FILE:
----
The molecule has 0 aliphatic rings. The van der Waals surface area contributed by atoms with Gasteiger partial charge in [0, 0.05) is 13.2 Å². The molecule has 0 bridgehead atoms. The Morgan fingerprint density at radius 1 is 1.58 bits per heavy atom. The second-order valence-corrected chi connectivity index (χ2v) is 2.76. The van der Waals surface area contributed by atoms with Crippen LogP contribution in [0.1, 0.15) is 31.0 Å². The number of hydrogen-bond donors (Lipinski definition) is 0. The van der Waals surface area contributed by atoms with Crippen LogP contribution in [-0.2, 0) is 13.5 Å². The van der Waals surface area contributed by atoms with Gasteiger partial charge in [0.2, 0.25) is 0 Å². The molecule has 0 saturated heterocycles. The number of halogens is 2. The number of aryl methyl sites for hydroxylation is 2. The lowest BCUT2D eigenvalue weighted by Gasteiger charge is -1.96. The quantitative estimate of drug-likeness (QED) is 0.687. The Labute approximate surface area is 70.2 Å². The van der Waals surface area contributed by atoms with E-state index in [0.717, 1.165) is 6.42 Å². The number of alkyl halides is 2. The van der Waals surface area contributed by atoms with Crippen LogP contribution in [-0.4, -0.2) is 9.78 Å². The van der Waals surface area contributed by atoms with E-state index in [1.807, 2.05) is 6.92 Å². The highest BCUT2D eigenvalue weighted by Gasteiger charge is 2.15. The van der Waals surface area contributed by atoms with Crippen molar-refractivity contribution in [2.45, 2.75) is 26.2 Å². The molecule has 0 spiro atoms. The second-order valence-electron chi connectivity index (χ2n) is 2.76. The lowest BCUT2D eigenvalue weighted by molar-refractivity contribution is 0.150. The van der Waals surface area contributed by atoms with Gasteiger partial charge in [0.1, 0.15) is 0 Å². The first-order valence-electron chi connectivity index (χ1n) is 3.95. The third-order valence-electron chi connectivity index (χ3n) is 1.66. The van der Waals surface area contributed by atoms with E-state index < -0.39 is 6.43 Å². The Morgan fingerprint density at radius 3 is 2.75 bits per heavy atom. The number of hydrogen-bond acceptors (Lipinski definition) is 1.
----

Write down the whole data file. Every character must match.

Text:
The molecule has 0 aliphatic rings. The van der Waals surface area contributed by atoms with Gasteiger partial charge in [0, 0.05) is 13.2 Å². The molecule has 0 bridgehead atoms. The Morgan fingerprint density at radius 1 is 1.58 bits per heavy atom. The second-order valence-corrected chi connectivity index (χ2v) is 2.76. The van der Waals surface area contributed by atoms with Crippen LogP contribution in [0.1, 0.15) is 31.0 Å². The number of hydrogen-bond donors (Lipinski definition) is 0. The van der Waals surface area contributed by atoms with Crippen LogP contribution in [-0.2, 0) is 13.5 Å². The van der Waals surface area contributed by atoms with Gasteiger partial charge in [0.2, 0.25) is 0 Å². The molecule has 0 saturated heterocycles. The number of halogens is 2. The number of aryl methyl sites for hydroxylation is 2. The lowest BCUT2D eigenvalue weighted by Gasteiger charge is -1.96. The quantitative estimate of drug-likeness (QED) is 0.687. The Labute approximate surface area is 70.2 Å². The van der Waals surface area contributed by atoms with E-state index in [0.717, 1.165) is 6.42 Å². The number of alkyl halides is 2. The van der Waals surface area contributed by atoms with Crippen LogP contribution in [-0.4, -0.2) is 9.78 Å². The van der Waals surface area contributed by atoms with E-state index in [1.807, 2.05) is 6.92 Å². The highest BCUT2D eigenvalue weighted by Gasteiger charge is 2.15. The van der Waals surface area contributed by atoms with Crippen molar-refractivity contribution in [2.45, 2.75) is 26.2 Å². The molecule has 0 spiro atoms. The second-order valence-electron chi connectivity index (χ2n) is 2.76. The lowest BCUT2D eigenvalue weighted by molar-refractivity contribution is 0.150. The van der Waals surface area contributed by atoms with Gasteiger partial charge in [0.1, 0.15) is 0 Å². The first-order valence-electron chi connectivity index (χ1n) is 3.95. The third-order valence-electron chi connectivity index (χ3n) is 1.66. The van der Waals surface area contributed by atoms with E-state index < -0.39 is 6.43 Å². The Morgan fingerprint density at radius 3 is 2.75 bits per heavy atom. The number of hydrogen-bond acceptors (Lipinski definition) is 1.